Breaking Painful Habits
I get so many emails from readers who have learned how food and lifestyle affects their body, but continue to make choices that cause autoimmune flares. When they email me, they’re in a lot of pain physically and emotionally, and they’re desperate to stop this pattern. It breaks my heart. So, this podcast is dedicated to all of you. I’m joined by two guests who have both personal and professional wisdom to share.
Dr. Judy Tsafrir is a psychiatrist who specializes in nutritional approaches to healing, using the GAPS Diet and the Paleo Autoimmune Protocol with her patients. Today, she’ll be teaching us what’s going on in our bodies and brains, when we sabotage our own health. Rory Linehan is the blogger behind The Paleo PI (since retired). He has personal experience overcoming self-sabotage and will be sharing his story with us today.
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- Intro (0:00)
- Announcement: Autoimmune Paleo Cookbook Available in Brick & Mortar Stores (2:15)
- Mickey Trescott published the very first cookbook for the AIP as an e-book in 2013, and as a hardcover available through Amazon in 2014. Now, it’s available in bookstores nationwide. This is huge, because it means that someone who has autoimmune disease with no knowledge of dietary healing, can stumble across Mickey’s book while shopping, and it can change their life. Mickey’s currently on a book tour to celebrate. Check out her website for event dates!
- Meet Our Guests (3:01)
- Rory Linehan is the blogger behind The Paleo PI. He got mononucleosis at age 18, that set off health symptoms that never fully recovered: fatigue, facial flushing, and severe dry eye. It took years before he was diagnosed with facial and ocular rosacea. During that time, his health continue to decline and symptoms expanded to include depression, anxiety and digestive distress. Paleo finally turned his health around, particularly the work of Terry Wahls and Sarah Ballantyne. Rory found that focusing on lifestyle and mindset was a key to his healing. Rory’s self-sabotage pattern was hoarding junk food that he would store in his bedroom, and then secretly eat whenever he had a bad day. The way he overcame this pattern was a combination of: (1) changing his mindset and beliefs about himself, (2) creating a vision board that represented his goals which he hung in his bedroom, and (3) making up a list of “safe” paleo treats that would satisfy his need for comfort food on occasion, without sabotaging his healing.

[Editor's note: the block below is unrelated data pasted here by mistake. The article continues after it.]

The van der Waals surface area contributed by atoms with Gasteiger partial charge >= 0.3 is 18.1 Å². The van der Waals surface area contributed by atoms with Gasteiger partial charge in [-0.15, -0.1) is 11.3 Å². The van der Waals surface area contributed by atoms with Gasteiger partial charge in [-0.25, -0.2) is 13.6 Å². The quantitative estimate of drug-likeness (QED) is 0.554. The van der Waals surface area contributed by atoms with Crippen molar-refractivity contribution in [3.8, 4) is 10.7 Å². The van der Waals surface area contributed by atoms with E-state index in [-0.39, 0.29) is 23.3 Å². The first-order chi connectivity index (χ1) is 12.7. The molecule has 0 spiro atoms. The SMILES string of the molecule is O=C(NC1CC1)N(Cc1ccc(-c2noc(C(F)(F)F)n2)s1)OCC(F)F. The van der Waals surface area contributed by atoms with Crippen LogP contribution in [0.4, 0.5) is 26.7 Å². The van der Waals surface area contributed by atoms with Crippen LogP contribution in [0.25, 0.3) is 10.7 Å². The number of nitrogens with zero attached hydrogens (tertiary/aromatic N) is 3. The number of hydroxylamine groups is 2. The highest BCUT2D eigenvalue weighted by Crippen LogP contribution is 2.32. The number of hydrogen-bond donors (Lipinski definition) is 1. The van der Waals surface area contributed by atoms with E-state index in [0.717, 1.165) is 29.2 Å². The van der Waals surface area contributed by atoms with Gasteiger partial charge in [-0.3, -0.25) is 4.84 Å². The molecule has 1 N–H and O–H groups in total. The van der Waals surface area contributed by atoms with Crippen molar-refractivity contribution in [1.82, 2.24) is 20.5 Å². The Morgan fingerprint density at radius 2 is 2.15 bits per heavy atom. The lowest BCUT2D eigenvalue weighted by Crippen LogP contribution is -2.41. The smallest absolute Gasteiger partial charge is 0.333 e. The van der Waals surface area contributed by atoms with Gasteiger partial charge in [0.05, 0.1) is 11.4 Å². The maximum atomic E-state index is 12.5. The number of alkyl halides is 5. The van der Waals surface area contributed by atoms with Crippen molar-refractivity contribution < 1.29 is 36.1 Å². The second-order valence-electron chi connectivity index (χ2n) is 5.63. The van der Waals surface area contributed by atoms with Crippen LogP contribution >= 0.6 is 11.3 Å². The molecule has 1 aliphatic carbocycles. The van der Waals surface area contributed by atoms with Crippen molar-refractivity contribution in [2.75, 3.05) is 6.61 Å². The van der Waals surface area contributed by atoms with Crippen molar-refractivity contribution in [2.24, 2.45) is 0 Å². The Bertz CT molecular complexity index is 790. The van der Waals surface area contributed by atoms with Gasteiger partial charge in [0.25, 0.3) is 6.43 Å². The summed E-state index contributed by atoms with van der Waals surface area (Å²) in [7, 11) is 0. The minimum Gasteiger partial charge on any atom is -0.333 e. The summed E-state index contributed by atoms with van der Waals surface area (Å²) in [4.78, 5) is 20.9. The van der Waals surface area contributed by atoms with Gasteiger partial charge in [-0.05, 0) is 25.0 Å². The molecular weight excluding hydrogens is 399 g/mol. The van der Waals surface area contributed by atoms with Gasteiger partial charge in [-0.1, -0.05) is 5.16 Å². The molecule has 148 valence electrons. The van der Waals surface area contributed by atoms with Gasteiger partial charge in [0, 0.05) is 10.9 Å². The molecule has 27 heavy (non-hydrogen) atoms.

- Dr. Judy Tsafrir is a clinical psychiatrist and also a teacher at Harvard Medical School. Her personal health history and that of her family, taught her that there was more to mental health than medication. She focuses her work on gut health and the gut-brain connection.
- Possible Physiological Triggers for Self-Sabotage Behavior (19:05)
- Brain fog makes it hard to effectively implement a big diet and lifestyle change. Ironically, it’s diet/lifestyle that can eliminate brain fog.
- Inflammation can make us seek comfort through food, and we get trapped in a vicious cycle of increasing inflammation.
- Gut Dysbiosis: sugar is the preferred food for a lot of pathogenic bacteria, and that can drive cravings.
- Excess carbohydrates in the diet cause blood sugar imbalances that lead to more sugar cravings, another vicious cycle.
- Vitamin deficiencies can affect brain function and decision-making. (Walsh Research Institute.)
- Hormones affect food cravings – both sex hormones and stress hormones.
- Possible Emotional Triggers for Self-Sabotage Behavior (32:13)